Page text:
THESE ARE THEREFORE to direct you to search during daytime the said *person/receptacle/premises and any person found in or upon such premise and seize the said: laptops, computers, cell phones, IPads, IPhones, investment contracts, cash money and any other documents at these premises which may afford evidence in the court.

 

If found to take if before a magistrate to be dealt with according to law.

 

Given under my hand at Windhoek this 10 day of October 2019

 

                                                                                    Signature

                                                                                    Designation

*Delete words not applicable

**Delete (a),(b),(c),(d),(e),(f) as the case may be

***Insert nature of goods.’

 

[24]      On this warrant (a),(b),(c) and (f) were crossed through.

 

[25]      Mr. Namandje argued that these warrants are impermissible, overbroad and ambiguous in material aspects and this is clear ex facie the warrants. The first applicant alleges that the first respondent was given an already typed up form, upon which he only placed his signature and the date. The terms thereof was dictated by the person who brought the application for the warrants. It is further argued that as the first respondent did not set the ambits and terms of the warrant, he unlawfully delegated his functions to the members of the Namibian Police.

 

[26]      With regard to the part “*upon any person/in a receptacle/to wit/upon or at the premises situated at” nothing was deleted. It was expected from the magistrate to elect which of these choices are applicable but this was not done. The instructions next to the * on the warrant also indicates that the person granting the warrant is to delete the part not applicable. The same applies regarding the list of possibilities for the complaint made under oath that there are reasonable grounds for suspecting certain things then listed from (a) to (f). In the first warrant these were not deleted or crossed out, all options seems to be applicable except that two were encircled. This renders at least the first warrant overly broad.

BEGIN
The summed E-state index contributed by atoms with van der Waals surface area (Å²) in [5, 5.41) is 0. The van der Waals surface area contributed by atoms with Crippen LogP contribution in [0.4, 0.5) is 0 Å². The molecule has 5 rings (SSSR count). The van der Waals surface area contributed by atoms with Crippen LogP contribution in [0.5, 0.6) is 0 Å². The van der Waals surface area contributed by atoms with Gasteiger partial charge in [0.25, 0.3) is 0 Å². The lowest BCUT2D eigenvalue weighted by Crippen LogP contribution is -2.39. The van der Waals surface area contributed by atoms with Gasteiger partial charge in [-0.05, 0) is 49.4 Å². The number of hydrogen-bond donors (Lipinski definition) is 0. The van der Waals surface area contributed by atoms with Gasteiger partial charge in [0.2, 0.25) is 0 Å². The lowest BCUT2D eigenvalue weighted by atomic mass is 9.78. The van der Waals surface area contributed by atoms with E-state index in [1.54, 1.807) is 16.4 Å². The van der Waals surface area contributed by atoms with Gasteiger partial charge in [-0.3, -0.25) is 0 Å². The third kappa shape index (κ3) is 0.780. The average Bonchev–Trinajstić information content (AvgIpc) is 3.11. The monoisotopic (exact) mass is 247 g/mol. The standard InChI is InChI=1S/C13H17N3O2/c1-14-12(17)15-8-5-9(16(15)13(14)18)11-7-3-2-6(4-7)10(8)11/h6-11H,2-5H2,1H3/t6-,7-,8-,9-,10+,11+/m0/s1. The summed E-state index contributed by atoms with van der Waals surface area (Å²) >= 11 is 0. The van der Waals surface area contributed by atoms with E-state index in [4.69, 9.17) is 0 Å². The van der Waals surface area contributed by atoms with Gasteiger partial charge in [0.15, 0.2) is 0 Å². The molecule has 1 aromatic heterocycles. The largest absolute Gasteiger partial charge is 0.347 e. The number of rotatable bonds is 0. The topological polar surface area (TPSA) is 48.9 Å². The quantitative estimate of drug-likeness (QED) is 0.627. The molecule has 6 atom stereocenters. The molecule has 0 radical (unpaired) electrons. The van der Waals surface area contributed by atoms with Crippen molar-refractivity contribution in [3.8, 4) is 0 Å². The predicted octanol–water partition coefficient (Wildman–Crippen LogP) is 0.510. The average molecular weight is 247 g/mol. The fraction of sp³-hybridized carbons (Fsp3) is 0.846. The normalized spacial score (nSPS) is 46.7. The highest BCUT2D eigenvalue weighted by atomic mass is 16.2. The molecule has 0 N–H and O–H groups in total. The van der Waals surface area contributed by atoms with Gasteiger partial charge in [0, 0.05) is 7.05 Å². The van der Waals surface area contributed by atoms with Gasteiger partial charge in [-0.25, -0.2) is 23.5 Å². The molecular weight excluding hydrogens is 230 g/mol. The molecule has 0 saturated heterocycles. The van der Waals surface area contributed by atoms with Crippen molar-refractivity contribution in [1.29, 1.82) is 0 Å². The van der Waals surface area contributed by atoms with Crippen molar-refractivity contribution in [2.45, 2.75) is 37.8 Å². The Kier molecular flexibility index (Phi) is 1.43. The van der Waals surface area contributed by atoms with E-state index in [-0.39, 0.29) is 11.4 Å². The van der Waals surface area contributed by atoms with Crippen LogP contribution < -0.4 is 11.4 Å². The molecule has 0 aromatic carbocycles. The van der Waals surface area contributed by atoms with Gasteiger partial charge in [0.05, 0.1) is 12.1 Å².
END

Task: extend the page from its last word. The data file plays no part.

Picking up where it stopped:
[27]      It was further argued that the list of items to be seized lists a number of vehicles, all owned by the first applicant and co-applicants, laptops, computers, cell phones, IPads, IPhones, investment contracts, cash money and any other documents that are found at these premises which may afford evidence in the Court. This includes an overly broad list of items, without determining whether they relate to the charges or not. The warrants further did not say exactly what offences are being investigated as it only broadly refers to certain sections of the Banking Institutions Act, some which cannot be conceivably contravened in the circumstances of the matter. It also just lists the sections under POCA without naming the specific offences. Mr. Namandje argued that this demonstrates a complete lack of application of the mind by the first respondent. 

 

[28]      Section 21(2) of the Criminal Procedure Act, 51 of 1977 further requires that you identify the person who should be searched. The current warrants only refer to the “said person” without identifying a specific person. The only person that is not required to be identified in a warrant, is the person found at the identified premises, but this is clearly not the person referred to as the “said person”. 

 

[29]      On behalf of the first respondent it was argued that he explained in his affidavit that he exercised his judicial discretion in that he was satisfied with its ambit and terms. He further indicated that he encircled items (d) and (e) as he was satisfied that they were the most applicable. The complaint that the warrant was broadly and indiscriminately as it referred to various items can also not stand as the first respondent was satisfied that the items sought to be searched for was meaningfully depicted in the documents that served as support for the application for the warrants.